Debate: NASCAR's burning questions

Our experts weigh in on four of the biggest questions in NASCAR this week:

Turn 1: Is there a name that you see among the drivers who are in the Chase that makes you say, "Geez, why aren't we making more noise about this guy?"

Ed Hinton, ESPN.com: Frankly, no. I just don't see anybody worth any more tub-thumping than he's already getting.

Brant James, ESPN.com: Joey Logano. Fifth, third, sixth and third in the past four weeks and up to fourth in the driver standings. He led a race-high 86 laps on Sunday at Michigan, and although he said Jeff Gordon's winning car was best, the Team Penske driver clearly thought he was close to a third win of the season. He's won at Richmond and Texas and has another crack coming at each, the latter in the Chase. The former wunderkind might make some noise in the postseason and we should have heard him coming.

Ryan McGee, ESPN The Magazine: Joey Logano. I think if you went to the track and polled 1,000 fans with the question "Which driver is ranked fourth in points, second in top-10s and second in average finish for the season?" 900 of them would go through 10 names before they got to the real answer, Logano.

John Oreovicz, ESPN.com: Joey Logano. We talk a lot about drivers who are winning and drivers who are not winning, and Logano rarely gets mentioned despite having two wins and ranking fourth in points scored. This is the second year in a row Logano started a run of strong finishes at the Brickyard 400, and if his Chase gets off to a better start than in 2013 (DNF at Chicagoland), he could be a factor to the end.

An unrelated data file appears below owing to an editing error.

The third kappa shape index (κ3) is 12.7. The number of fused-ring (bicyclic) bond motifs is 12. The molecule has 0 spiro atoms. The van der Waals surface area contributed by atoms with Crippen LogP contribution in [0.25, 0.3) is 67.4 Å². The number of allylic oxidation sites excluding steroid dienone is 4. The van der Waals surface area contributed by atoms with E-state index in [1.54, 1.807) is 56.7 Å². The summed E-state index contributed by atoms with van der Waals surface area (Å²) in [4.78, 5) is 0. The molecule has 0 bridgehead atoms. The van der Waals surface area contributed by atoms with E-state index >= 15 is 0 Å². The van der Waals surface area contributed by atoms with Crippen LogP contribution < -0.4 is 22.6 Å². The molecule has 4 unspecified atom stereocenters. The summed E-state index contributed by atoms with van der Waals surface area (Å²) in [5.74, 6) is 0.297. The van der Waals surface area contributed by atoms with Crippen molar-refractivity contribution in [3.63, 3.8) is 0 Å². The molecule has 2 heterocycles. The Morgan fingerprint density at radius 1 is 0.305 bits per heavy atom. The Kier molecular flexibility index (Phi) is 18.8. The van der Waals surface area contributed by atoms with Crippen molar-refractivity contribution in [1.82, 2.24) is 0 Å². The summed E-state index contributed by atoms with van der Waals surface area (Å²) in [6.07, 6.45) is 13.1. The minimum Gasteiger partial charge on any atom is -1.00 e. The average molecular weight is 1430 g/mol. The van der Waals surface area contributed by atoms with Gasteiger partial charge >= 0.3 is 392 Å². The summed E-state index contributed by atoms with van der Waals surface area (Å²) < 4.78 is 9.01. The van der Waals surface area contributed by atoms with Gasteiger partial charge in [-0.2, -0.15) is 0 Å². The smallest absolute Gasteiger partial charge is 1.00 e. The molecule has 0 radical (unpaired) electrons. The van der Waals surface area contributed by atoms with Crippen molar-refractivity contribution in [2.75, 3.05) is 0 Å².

Marty Smith, ESPN Insider: No. Hendrick Motorsports -- including Kevin Harvick and Kurt Busch -- and Penske Racing are the class of the field. Hendrick engines are the key separating factor right now. On intermediate tracks their advantage is obvious. They have something no one else has. Brad Keselowski and Joey Logano are laser-fast with excellent power, as well. We cover the Jimmie Johnson, Dale Earnhardt Jr., Jeff Gordon, Harvick, Busch, Logano and Keselowski teams aplenty. The Gibbs teams are quiet. They don't have the horsepower that Hendrick and Penske have, as evidenced by Denny Hamlin admitting he had to drive super-aggressively at Michigan just to keep up.

Turn 2: With three races left, which driver outside the current Chase field do you think has a win left?